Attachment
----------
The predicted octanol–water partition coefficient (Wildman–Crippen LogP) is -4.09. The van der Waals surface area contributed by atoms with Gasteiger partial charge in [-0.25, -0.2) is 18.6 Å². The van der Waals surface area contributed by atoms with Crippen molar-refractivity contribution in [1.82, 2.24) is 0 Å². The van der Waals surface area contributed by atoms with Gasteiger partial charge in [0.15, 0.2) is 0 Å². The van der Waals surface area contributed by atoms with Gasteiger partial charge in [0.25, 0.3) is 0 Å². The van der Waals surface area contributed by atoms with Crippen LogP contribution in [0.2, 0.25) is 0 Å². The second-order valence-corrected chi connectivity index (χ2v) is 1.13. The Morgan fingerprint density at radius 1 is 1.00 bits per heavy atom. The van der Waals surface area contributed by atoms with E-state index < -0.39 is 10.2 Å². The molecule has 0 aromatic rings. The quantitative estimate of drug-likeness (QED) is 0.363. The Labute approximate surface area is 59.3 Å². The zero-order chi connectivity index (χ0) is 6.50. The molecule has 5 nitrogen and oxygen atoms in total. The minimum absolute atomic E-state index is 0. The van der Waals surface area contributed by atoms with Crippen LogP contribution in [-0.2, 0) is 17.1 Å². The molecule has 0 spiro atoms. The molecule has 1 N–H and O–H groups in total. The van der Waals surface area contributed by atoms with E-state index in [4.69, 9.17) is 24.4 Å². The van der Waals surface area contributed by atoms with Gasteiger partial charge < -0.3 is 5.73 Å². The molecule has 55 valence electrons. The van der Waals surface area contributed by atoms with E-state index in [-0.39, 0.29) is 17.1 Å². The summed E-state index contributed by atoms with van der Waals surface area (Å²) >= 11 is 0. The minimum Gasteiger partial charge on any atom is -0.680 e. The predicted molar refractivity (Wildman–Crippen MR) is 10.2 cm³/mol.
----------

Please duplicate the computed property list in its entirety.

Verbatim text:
The predicted octanol–water partition coefficient (Wildman–Crippen LogP) is -4.09. The van der Waals surface area contributed by atoms with Gasteiger partial charge in [-0.25, -0.2) is 18.6 Å². The van der Waals surface area contributed by atoms with Crippen molar-refractivity contribution in [1.82, 2.24) is 0 Å². The van der Waals surface area contributed by atoms with Gasteiger partial charge in [0.15, 0.2) is 0 Å². The van der Waals surface area contributed by atoms with Gasteiger partial charge in [0.25, 0.3) is 0 Å². The van der Waals surface area contributed by atoms with Crippen LogP contribution in [0.2, 0.25) is 0 Å². The second-order valence-corrected chi connectivity index (χ2v) is 1.13. The Morgan fingerprint density at radius 1 is 1.00 bits per heavy atom. The van der Waals surface area contributed by atoms with E-state index < -0.39 is 10.2 Å². The molecule has 0 aromatic rings. The quantitative estimate of drug-likeness (QED) is 0.363. The Labute approximate surface area is 59.3 Å². The zero-order chi connectivity index (χ0) is 6.50. The molecule has 5 nitrogen and oxygen atoms in total. The minimum absolute atomic E-state index is 0. The van der Waals surface area contributed by atoms with Crippen LogP contribution in [-0.2, 0) is 17.1 Å². The molecule has 0 spiro atoms. The molecule has 1 N–H and O–H groups in total. The van der Waals surface area contributed by atoms with E-state index in [4.69, 9.17) is 24.4 Å². The van der Waals surface area contributed by atoms with Gasteiger partial charge < -0.3 is 5.73 Å². The molecule has 55 valence electrons. The van der Waals surface area contributed by atoms with E-state index in [-0.39, 0.29) is 17.1 Å². The summed E-state index contributed by atoms with van der Waals surface area (Å²) >= 11 is 0. The minimum Gasteiger partial charge on any atom is -0.680 e. The predicted molar refractivity (Wildman–Crippen MR) is 10.2 cm³/mol.